I think that the addition of onion, wine and beef broth gave the final soup broth a very meaty flavor that is beguiling and well worth the extra trouble. Cooking the spices in the hot oil with the meat also helped bring out all of the volatile oils which lend their flavor and scent to the finished dish–these are all oil-soluble, being oils–so this leads to a more intense flavor extraction than you get from simmering in water alone.
Similarly, I substituted some smoked Spanish paprika, otherwise known as pimenton, for the sweet Hungarian variety. I did this for two reasons–one, I like the former better, and two, I suspect that it is probably a little bit more authentic, being that the Sephardic Jews originally came from Spain and Portugal, not Hungary. Of course, either paprika would work to give the soup a distinct, rich reddish-brown color which is quite appetizing to see. I also added a bare pinch of cinnamon to the soup near the end of cooking–I have found that if you put just a tiny bit of cinnamon in a dish with beef in it, the aroma of the spice seems to heighten the “beefiness” if the meat.
Cumin, which is the main spice in the dish, is also a perfect pairing with beef–I love how its somewhat musty, musky scent brings out the best in the strongly flavored tougher cuts of beef such as the chuck which is used in this soup. It brings a freshness to the beef, a sort of fragrant spark that dances on the palate like dapples of sunlight over the darker shadows that are the flavors of the meat.
This soup is really a simple dish–perfect for a light winter supper, especially with the addition of bread and a salad. If you want to spice up the flavors a bit, you could always add a spoon or two of harissa–a brilliant scarlet Moroccan chile sauce redolent with cumin, garlic and lemon juice. (I’ll post a recipe for it tomorrow, though you can buy it at many grocery stores and many Middle Eastern markets.)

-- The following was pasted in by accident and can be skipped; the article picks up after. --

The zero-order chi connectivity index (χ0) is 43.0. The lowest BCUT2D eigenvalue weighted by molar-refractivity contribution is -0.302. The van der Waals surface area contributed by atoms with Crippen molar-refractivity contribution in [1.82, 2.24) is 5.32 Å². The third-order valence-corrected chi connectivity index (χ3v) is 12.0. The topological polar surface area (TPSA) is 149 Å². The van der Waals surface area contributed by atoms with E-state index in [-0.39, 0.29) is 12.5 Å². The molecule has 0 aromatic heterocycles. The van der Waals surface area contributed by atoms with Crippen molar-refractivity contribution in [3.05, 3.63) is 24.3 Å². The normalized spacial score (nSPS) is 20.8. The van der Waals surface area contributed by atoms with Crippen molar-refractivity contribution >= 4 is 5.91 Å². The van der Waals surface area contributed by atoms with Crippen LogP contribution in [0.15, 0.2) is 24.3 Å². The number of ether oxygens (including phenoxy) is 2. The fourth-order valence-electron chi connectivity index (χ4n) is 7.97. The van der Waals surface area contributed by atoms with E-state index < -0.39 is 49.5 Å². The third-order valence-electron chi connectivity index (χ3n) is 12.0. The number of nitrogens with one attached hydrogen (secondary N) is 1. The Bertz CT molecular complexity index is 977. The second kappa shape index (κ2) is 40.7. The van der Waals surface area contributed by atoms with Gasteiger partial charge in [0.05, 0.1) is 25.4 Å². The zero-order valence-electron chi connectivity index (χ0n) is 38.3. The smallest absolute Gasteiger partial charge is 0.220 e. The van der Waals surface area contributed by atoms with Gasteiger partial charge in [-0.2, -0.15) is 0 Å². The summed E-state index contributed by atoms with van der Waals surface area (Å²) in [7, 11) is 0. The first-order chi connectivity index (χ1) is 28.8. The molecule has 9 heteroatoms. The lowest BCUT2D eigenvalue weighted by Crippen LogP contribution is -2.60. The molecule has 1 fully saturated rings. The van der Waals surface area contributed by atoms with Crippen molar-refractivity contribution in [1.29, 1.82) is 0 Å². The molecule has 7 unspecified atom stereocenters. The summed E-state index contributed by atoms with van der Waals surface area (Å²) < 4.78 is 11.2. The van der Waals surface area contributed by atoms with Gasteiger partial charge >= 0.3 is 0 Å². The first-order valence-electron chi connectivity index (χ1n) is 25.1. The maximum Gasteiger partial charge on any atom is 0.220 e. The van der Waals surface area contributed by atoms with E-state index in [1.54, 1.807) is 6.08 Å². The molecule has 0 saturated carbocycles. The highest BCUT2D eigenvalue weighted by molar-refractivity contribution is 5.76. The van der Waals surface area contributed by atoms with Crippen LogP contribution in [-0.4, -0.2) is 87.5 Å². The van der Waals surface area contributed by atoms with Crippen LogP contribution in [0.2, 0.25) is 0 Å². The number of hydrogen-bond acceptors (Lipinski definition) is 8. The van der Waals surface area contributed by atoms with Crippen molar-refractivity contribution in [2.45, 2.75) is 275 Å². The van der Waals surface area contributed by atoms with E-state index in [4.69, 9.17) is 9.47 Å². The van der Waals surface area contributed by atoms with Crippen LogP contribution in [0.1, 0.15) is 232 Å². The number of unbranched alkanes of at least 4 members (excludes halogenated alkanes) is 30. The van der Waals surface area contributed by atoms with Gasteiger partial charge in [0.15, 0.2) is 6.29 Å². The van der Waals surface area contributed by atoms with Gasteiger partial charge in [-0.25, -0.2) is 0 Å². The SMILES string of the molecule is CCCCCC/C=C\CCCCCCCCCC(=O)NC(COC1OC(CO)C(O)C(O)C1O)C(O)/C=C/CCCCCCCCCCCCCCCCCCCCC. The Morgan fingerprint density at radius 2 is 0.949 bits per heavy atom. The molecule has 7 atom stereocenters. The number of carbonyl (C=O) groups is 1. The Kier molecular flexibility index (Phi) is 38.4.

3 tablespoons olive oil
1 onion, peeled and thinly sliced
2 pounds beef chuck, cut into small cubes
1 tablespoons freshly ground cumin seed
1 1/2 tablespoons smoked Spanish paprika or sweet Hungarian paprika
2 bay leaves
1/2 cup Shiraz or other dry red wine
8-10 cloves garlic, minced
2 cups dried navy beans, picked over, rinsed and soaked then drained
4 quarts beef stock or broth
2 large carrots, peeled and sliced
1 pound kale, large stems removed and leaves cut in thin strips
1 pinch ground cinnamon
salt to taste
1/2 cup roughly chopped fresh cilantro leaves
Heat oil in a heavy-bottomed soup pot on medium heat. Add onions, and cook, stirring until onions are dark gold. Pat beef cubes dry and add to pot, and cook, stirring, until all sides are browned and onions are dark brown. Add spices and bay leaves, and stir to combine–cook one minute or two more.
Deglaze pan with wine, then add garlic. Cook a couple more minutes, and then add beans, stock or broth, and carrots. Bring to a boil, and then turn heat down to low. Cover and simmer for two hours or until beans and beef are both tender, stirring now and then. If liquid level decreases too much, add more wine or water.
When beef and beans are tender, bring soup back to a boil and stir in greens, and the pinch of cinnamon. Taste for salt and if needed, add it.
Just before serving, stir in cilantro leaves.